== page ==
But, I think they went along with American suggestions in leadership because of, of a liking. We had a more an empathy with the Montagnards than we did with the Vietnamese.

The Strategic Hamlet Program

And what about the...moving on now, how, how were you called down into the Delta and what were you asked to do?
Well, as you know, I'm sorry. Ah the Strategic Hamlet Program which is well-known throughout the world began in Vietnam in 1962 when President Diem and his ah his brother Ngo Dinh Nhu decided that they would try to implement the British success in Malaya of bringing people into protective villages and so this was implemented in South Vietnam and it was to be the solution to Viet Cong penetration and incidents by locating people inside the protective hamlet.
We didn't get ah very far with these things in the Highlands in central Vietnam, but they were the crucial aspect of the counterinsurgency war ah in the Saigon area and, and in the Delta.
The idea behind the strategic hamlet was to provide ah protection for the small village. The people that were to defend themselves with weapons provided by the government. They were to put up a barbed wire fence and dig a moat and build a wall and form a few squads of self-defense militia.
Ah, AID, the USAID Mission there was to provide them with, with radios with food with some uniforms for the self-defense things, with the wherewithal to build a school, to put up a small dispensary ah perhaps even a supplementary thing for the teacher's salary. In other words, they were to bring all the benefits of a positive government control to this strategic hamlet.
The government's portion of that, of course, being to provide security, because we knew, or the government knew, that these little self-defense units in the hamlet couldn't really protect it. They were only to be the ah trip wire to hold off the VC long enough until they could get on the radio and say help and the local Vietnamese army unit was then to come to their rescue.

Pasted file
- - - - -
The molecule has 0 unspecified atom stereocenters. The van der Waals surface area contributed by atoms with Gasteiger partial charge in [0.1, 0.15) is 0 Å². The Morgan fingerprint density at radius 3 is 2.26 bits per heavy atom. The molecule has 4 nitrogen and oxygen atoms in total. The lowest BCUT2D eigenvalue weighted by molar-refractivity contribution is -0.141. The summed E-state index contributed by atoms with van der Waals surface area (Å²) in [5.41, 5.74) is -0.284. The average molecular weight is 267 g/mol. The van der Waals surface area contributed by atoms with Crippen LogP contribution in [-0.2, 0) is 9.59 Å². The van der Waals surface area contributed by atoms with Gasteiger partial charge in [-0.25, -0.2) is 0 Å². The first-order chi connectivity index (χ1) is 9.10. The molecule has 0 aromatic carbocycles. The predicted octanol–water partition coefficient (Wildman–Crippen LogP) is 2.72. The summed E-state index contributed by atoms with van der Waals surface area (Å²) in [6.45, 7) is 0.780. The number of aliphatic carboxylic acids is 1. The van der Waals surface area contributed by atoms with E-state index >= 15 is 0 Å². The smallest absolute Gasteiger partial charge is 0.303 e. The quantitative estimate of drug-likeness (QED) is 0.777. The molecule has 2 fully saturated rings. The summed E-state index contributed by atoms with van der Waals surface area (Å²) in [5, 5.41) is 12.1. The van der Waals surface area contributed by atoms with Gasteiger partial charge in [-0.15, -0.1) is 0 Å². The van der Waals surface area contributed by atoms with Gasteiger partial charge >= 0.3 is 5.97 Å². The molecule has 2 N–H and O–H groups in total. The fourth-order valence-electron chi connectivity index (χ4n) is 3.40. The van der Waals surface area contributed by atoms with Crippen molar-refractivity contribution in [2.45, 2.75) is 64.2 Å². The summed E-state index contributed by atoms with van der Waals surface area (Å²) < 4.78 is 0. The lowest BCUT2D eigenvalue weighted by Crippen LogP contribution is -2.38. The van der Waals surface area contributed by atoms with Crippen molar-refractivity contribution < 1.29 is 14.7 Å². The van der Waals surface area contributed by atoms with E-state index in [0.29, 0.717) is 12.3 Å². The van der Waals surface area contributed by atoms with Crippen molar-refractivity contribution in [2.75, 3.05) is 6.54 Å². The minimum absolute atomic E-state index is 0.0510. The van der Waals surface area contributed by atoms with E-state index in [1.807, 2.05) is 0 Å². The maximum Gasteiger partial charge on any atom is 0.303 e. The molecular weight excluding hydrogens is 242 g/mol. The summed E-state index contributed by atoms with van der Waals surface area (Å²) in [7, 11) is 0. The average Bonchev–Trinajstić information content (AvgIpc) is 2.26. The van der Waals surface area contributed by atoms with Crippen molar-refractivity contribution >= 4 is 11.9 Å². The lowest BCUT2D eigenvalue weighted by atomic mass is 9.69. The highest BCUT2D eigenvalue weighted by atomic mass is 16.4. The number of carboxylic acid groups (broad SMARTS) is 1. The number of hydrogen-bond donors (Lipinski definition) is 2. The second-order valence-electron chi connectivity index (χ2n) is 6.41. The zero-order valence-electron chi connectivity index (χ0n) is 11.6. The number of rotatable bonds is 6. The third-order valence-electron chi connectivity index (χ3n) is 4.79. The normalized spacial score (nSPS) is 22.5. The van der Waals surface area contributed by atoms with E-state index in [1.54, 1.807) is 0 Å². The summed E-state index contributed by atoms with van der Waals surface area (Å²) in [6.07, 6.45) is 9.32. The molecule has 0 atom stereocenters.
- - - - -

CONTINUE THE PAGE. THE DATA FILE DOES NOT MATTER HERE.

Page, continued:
Well, this program had been implemented beginning in '62. by, by the end of, or the middle of 1963 ah it was really going great guns in the Delta. For example, in the province that I was sssss...
Just stop so we can get a different side. So, here we are in, in 1963 and a few of the hamlets are being set up. Ah, why were you called down there? What was to be your role?
Okay. I was transferred from my first assignment in Phu Bon province down to the Vietnam Delta to Long An province ah in September of 1963.
A year later, the Vietnamese government had launched a massive strategic hamlet building program in this province. They had sent a general and a regiment of ARVN, regular Vietnamese troops in, who had constructed ah really going like a house fire, had constructed some two hundred strategic hamlets in a period of a year.
Now, we didn't have very many provincial advisors, civilians like myself who could assist the provincial government, the province chief, with ah civilian-type assistance. My job was to try to get him to implement the positive aspects of the strategic hamlet program to, to get him to go ahead and, and, and to put in the schools and the market places, put in the new roads, ah bring agricultural credit to the people that had been promised who moved into these hamlets.